Acute coronary vascular and myocardial perfusion effects of conjugated equine estrogen in the anesthetized dog

N. A. McHugh, A. Solowiej, R. E. Klabunde, Gary Merrill

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2 Citations (Scopus)

Abstract

Women generally exhibit angina rather than myocardial infarction as the first manifestation of heart disease. Postmenopausal use of hormone replacement therapy, specifically estrogens, is associated with reduced incidence of major cardiac events suggesting estrogen may protect the heart during ischemia. We recently showed that acute administration of conjugated equine estrogens prior to ischemia attenuated the ventricular arrhythmias of ischemia as well as those of reperfusion. This study looks at basal effects of estrogen on coronary blood flow and the effects of estrogen on regional blood flow during ischemia to determine if estrogen exerts its antiarrhythmic effects during ischemia by altering blood flow. Under conditions of natural blood flow, estrogen caused cyclic changes in blood flow. When coronary blood flow was controlled and limited, estrogen increased coronary perfusion pressure (118 ± 8 mmHg vs. 85 ± 10 mmHg in non-treated dogs, P < 0.05) demonstrating an overall vasoconstrictor effect. Coronary blood flow and regional myocardial perfusion were determined before and during ischemia in anesthetized dogs with and without acutely-administered estrogen. Colored microspheres were injected at steady state prior to ischemia, and during steady state myocardial ischemia. Conjugated equine estrogen (10 μg/kg), administered about 6 min before ischemia, had no effect on regional perfusion under steady state conditions, nor in the non-ischemic zone during ischemia. Perfusion in the subepicardial and subendocardial ischemic zones in estrogen- treated dogs was significantly lower than in non-treated dogs [0.14 ± 0.01 ml/min/g vs. 0.23 ± 0.02 ml/min/g (P < 0.05) in the epicardial ischemic zone; and, 0.15 ± 0.02 ml/min/g vs. 0.22 ± 0.03 ml/min/g (P < 0.05) in the endocardial ischemic zone]. We conclude that the acute, systemic administration of estrogen in the anesthetized dog decreases regional perfusion in the ischemic myocardium and causes significant coronary vaso-constriction when flow is controlled and limited.

Original languageEnglish (US)
Pages (from-to)470-476
Number of pages7
JournalBasic research in cardiology
Volume93
Issue number6
DOIs
StatePublished - Dec 1 1998

Fingerprint

Conjugated (USP) Estrogens
Blood Vessels
Estrogens
Perfusion
Dogs
Ischemia
Regional Blood Flow
Estrogen Replacement Therapy
Vasoconstrictor Agents
Microspheres
Constriction
Reperfusion
Myocardial Ischemia
Cardiac Arrhythmias
Heart Diseases
Myocardium
Myocardial Infarction

All Science Journal Classification (ASJC) codes

  • Physiology
  • Cardiology and Cardiovascular Medicine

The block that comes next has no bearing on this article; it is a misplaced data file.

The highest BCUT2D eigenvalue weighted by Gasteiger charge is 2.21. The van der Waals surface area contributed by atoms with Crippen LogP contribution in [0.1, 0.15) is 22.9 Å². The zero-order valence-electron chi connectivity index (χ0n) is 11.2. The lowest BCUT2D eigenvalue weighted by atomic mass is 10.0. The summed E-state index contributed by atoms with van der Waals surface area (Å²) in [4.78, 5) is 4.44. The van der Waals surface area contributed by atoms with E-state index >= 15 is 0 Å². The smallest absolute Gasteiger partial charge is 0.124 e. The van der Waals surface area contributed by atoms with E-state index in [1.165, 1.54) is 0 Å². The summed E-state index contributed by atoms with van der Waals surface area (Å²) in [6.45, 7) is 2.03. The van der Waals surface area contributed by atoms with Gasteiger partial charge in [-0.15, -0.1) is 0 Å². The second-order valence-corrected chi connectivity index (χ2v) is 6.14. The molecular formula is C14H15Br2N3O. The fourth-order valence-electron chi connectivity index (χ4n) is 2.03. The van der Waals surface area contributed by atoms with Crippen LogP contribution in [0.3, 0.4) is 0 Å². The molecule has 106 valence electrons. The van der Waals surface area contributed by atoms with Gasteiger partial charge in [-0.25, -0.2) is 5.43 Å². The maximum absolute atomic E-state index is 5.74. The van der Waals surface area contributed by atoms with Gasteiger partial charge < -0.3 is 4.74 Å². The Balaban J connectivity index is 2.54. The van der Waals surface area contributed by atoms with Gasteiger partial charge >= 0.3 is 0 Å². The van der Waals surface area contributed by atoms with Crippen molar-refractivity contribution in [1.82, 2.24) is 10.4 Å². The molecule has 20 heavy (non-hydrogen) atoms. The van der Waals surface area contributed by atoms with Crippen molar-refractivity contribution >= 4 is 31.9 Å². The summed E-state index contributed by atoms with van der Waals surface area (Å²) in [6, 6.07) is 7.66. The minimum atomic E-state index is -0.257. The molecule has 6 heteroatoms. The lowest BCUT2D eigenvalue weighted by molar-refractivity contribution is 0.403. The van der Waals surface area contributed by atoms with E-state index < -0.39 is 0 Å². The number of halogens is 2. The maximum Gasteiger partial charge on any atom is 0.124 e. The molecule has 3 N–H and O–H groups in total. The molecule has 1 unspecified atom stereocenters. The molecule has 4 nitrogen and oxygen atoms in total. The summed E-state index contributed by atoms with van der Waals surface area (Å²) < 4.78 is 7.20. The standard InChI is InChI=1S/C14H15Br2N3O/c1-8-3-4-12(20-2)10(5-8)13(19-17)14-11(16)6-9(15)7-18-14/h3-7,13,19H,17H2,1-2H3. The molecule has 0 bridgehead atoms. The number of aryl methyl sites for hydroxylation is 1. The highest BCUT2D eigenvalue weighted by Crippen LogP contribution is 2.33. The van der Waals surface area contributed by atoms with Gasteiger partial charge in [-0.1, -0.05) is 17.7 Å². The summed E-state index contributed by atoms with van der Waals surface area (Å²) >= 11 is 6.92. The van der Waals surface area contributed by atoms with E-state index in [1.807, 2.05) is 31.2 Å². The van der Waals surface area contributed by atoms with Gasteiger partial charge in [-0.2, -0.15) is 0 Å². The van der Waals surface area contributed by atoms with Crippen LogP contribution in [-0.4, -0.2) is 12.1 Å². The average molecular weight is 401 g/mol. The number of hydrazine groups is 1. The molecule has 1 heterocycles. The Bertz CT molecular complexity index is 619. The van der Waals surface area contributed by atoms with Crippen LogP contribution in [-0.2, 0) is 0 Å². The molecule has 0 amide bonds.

• Physiology (medical)

Cite this

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title = "Acute coronary vascular and myocardial perfusion effects of conjugated equine estrogen in the anesthetized dog",
abstract = "Women generally exhibit angina rather than myocardial infarction as the first manifestation of heart disease. Postmenopausal use of hormone replacement therapy, specifically estrogens, is associated with reduced incidence of major cardiac events suggesting estrogen may protect the heart during ischemia. We recently showed that acute administration of conjugated equine estrogens prior to ischemia attenuated the ventricular arrhythmias of ischemia as well as those of reperfusion. This study looks at basal effects of estrogen on coronary blood flow and the effects of estrogen on regional blood flow during ischemia to determine if estrogen exerts its antiarrhythmic effects during ischemia by altering blood flow. Under conditions of natural blood flow, estrogen caused cyclic changes in blood flow. When coronary blood flow was controlled and limited, estrogen increased coronary perfusion pressure (118 ± 8 mmHg vs. 85 ± 10 mmHg in non-treated dogs, P < 0.05) demonstrating an overall vasoconstrictor effect. Coronary blood flow and regional myocardial perfusion were determined before and during ischemia in anesthetized dogs with and without acutely-administered estrogen. Colored microspheres were injected at steady state prior to ischemia, and during steady state myocardial ischemia. Conjugated equine estrogen (10 μg/kg), administered about 6 min before ischemia, had no effect on regional perfusion under steady state conditions, nor in the non-ischemic zone during ischemia. Perfusion in the subepicardial and subendocardial ischemic zones in estrogen- treated dogs was significantly lower than in non-treated dogs [0.14 ± 0.01 ml/min/g vs. 0.23 ± 0.02 ml/min/g (P < 0.05) in the epicardial ischemic zone; and, 0.15 ± 0.02 ml/min/g vs. 0.22 ± 0.03 ml/min/g (P < 0.05) in the endocardial ischemic zone]. We conclude that the acute, systemic administration of estrogen in the anesthetized dog decreases regional perfusion in the ischemic myocardium and causes significant coronary vaso-constriction when flow is controlled and limited.",
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Acute coronary vascular and myocardial perfusion effects of conjugated equine estrogen in the anesthetized dog. / McHugh, N. A.; Solowiej, A.; Klabunde, R. E.; Merrill, Gary.

In: Basic research in cardiology, Vol. 93, No. 6, 01.12.1998, p. 470-476.

Research output: Contribution to journalArticle

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